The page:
Instant Spring for Android Starter [Instant] — Save 50%
Leverage Spring for Android to create RESTful and OAuth Android apps with this book and ebook.
This article, by Anthony Dahanne author of Instant Spring for Android Starter provides a brief overview of how Spring for Android has an extension of the Spring Framework that helps to simplify the development of native Android applications.
Its current Version 1.0.0.RELEASE features a REST client, RestTemplate and OAuth, an authorization protocol (Spring Social) to help you build your apps.
In this article, we will go through the main aspects of Spring for Android: RestTemplate, Auth, and what Spring for Android is not.
(For more resources related to this topic, see here.)
The RestTemplate module is a port of the Java-based REST client RestTemplate, which initially appeared in 2009 in Spring for MVC. Like the other Spring template counterparts (JdbcTemplate, JmsTemplate, and so on), its aim is to bring to Java developers (and thus Android developers) a high-level abstraction of lower-level Java API; in this case, it eases the development of HTTP clients.
In its Android version, RestTemplate relies on the core Java HTTP facilities (HttpURLConnection) or the Apache HTTP Client. According to the Android device version you use to run your app, RestTemplate for Android can pick the most appropriate one for you. This is according to Android developers' recommendations.
See http://android-developers.blogspot.ca/2011/09/androids-http-clients.html. This blog post explains why in certain cases Apache HTTP Client is preferred over HttpURLConnection.
RestTemplate for Android also supports gzip compression and different message converters to convert your Java objects from and to JSON, XML, and so on.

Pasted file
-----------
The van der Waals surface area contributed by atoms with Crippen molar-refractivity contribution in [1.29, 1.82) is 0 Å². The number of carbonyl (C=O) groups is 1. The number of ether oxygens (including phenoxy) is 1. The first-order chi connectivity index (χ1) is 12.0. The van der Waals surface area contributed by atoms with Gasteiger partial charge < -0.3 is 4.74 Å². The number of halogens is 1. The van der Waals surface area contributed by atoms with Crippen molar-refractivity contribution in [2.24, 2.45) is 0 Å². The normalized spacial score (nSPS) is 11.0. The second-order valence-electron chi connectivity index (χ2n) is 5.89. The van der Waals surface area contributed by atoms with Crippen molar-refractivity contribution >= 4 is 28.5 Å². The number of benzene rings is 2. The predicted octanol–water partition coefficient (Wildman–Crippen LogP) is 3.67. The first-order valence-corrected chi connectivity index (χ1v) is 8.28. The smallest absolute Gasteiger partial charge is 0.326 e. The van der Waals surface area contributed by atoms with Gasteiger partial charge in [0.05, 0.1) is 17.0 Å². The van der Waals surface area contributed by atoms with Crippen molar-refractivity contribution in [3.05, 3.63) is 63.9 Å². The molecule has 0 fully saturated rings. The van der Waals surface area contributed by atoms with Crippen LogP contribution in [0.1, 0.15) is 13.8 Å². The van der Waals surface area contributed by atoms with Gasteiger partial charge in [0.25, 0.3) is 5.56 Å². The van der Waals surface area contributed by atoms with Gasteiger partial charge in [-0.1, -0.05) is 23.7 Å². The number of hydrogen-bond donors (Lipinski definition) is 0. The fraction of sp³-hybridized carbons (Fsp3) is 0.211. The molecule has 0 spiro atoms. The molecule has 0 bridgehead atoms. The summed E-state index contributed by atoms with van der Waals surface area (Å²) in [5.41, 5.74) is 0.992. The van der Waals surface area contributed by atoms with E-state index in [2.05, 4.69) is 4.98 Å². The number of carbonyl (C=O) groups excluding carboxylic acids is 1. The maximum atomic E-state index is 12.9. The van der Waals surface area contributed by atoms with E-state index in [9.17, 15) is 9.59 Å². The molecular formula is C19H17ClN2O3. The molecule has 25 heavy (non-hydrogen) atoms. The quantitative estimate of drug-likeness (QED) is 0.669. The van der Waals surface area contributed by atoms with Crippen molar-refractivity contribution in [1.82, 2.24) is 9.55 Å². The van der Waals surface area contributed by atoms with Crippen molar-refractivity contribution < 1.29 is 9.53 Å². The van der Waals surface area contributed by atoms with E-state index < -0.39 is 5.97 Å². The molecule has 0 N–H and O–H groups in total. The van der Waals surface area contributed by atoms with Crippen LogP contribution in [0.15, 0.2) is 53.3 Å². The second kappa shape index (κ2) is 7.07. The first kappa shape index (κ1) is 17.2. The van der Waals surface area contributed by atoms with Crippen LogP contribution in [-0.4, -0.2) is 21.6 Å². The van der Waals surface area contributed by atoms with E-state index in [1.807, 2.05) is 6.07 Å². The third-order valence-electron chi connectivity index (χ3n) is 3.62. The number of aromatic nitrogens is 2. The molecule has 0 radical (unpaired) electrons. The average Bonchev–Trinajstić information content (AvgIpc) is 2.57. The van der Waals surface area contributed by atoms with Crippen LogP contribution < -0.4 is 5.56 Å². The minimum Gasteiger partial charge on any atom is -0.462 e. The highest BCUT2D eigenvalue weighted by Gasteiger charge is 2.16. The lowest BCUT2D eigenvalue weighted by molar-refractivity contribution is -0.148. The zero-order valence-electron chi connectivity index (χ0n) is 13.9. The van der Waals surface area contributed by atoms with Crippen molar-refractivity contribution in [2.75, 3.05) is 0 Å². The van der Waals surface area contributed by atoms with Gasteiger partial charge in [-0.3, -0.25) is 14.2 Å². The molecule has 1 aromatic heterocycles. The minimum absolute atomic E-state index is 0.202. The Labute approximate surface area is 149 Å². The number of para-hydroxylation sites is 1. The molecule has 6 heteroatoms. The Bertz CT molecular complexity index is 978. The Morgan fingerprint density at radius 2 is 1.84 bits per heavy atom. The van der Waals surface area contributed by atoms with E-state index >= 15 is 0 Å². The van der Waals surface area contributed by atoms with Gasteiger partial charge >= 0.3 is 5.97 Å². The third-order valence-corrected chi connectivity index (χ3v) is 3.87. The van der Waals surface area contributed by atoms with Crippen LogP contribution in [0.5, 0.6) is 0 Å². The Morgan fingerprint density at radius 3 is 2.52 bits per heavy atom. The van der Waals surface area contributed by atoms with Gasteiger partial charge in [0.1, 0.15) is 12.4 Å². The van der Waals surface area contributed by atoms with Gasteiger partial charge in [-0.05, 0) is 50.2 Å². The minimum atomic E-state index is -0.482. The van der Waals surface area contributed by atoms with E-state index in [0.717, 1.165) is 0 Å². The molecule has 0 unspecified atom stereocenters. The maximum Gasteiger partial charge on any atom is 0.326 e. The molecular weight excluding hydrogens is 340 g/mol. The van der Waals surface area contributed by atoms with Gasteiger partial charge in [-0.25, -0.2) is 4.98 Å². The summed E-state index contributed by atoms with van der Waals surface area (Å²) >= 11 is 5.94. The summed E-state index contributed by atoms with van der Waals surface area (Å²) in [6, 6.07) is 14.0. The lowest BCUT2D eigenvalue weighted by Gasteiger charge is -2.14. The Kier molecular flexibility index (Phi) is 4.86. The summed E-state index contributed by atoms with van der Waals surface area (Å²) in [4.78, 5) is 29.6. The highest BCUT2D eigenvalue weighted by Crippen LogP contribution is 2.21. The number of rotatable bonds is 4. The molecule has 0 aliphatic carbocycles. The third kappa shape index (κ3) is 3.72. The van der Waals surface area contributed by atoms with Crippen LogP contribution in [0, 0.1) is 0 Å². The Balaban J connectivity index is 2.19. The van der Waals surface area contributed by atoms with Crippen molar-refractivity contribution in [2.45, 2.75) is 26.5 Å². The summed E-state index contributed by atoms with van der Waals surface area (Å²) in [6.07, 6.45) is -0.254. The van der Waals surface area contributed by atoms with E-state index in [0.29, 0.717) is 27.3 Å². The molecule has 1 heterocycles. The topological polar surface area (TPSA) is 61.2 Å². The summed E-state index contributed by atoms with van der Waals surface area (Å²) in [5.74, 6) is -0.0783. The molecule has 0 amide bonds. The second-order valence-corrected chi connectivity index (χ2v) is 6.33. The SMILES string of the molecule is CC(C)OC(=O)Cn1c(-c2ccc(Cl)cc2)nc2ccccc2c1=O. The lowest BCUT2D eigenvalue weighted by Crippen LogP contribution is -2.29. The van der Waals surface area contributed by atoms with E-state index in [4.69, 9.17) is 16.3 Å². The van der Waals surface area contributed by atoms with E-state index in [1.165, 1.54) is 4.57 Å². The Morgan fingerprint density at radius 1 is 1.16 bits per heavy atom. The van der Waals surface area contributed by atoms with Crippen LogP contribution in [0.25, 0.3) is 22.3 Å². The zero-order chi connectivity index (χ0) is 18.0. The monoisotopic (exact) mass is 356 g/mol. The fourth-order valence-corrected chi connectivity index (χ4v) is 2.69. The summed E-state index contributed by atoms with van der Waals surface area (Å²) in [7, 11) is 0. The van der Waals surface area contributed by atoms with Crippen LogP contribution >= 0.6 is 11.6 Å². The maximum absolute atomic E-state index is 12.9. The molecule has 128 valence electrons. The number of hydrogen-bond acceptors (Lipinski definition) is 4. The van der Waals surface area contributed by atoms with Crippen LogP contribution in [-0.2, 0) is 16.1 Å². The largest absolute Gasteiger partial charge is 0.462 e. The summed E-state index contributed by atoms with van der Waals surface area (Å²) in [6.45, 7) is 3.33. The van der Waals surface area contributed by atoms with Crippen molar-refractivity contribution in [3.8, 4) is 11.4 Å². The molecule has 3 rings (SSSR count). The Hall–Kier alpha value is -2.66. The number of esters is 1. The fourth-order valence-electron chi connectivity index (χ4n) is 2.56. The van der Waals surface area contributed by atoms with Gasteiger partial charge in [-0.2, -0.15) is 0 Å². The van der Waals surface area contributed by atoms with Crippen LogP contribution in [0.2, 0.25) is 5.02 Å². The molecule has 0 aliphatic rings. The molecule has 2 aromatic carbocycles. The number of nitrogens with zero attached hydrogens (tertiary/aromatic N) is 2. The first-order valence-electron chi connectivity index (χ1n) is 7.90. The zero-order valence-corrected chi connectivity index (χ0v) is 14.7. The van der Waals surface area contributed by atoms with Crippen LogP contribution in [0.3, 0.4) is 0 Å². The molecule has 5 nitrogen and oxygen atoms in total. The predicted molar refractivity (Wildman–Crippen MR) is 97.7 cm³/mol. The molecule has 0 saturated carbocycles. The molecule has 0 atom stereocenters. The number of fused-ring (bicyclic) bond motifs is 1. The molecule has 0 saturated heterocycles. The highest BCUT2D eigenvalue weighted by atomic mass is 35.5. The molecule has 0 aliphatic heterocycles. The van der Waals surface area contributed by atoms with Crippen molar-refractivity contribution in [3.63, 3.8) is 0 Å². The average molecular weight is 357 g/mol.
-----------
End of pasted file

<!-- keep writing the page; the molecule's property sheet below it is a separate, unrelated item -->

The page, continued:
The goal of the Spring Android Auth module is to let an Android app gain authorization to a web service provider using OAuth (Version 1 or 2).
OAuth is probably the most popular authorization protocol (and it is worth mentioning that, it is an open standard) and is currently used by Facebook, Twitter, Google apps (and many others) to let third-party applications access users account.
Spring for Android Auth module is based on several Spring libraries because it needs to securely (with cryptography) persist (via JDBC) a token obtained via HTTP; here is a list of the needed libraries for OAuth:
Spring Security Crypto: To encrypt the token
Spring Android OAuth: This extends Spring Security Crypto adding a dedicated encryptor for Android, and SQLite based persistence provider
Spring Android Rest Template: To interact with the HTTP services
Spring Social Core: The OAuth workflow abstraction
While performing the OAuth workflow, we will also need the browser to take the user to the service provider authentication page, for example, the following is the Twitter OAuth authentication dialog:
What Spring for Android is not
SpringSource (the company behind Spring for Android) is very famous among Java developers. Their most popular product is the Spring Framework for Java which includes a dependency injection framework (also called an inversion of control framework). Spring for Android does not bring inversion of control to the Android platform.
In its very first release (1.0.0.M1), Spring for Android brought a common logging facade for Android; the authors removed it in the next version.
In this article, we have learned that Spring for Android helps in easy development of Android applications. We learned the details about the important modules present in it and its functions. We also learnt about dependency injection framework in short and that Spring for Android does not bring inversion of control to the Android platform.
Resources for Article :
- Top 5 Must-have Android Applications [Article]
- Creating, Compiling, and Deploying Native Projects from the Android NDK [Article]
- Manifest Assurance: Security and Android Permissions for Flash [Article]
About the Author :
Anthony Dahanne is a Java software developer since 2005. His favorite topics include Android, Continuous Integration, Web Services, and of course, core Java development.
During his spare time, he enjoys hacking on some open source Android app (G2Android, ReGalAndroid, and so on). He also contributes from time to time to build/IDE plugins usually involving Maven and Eclipse.
You can meet him at one of the many Java-related user group gatherings at Montréal (Android Montréal, Montréal JUG, Big Data Montréal, and so on).
Working at Terracotta, he's currently implementing the REST management tools for EhCache.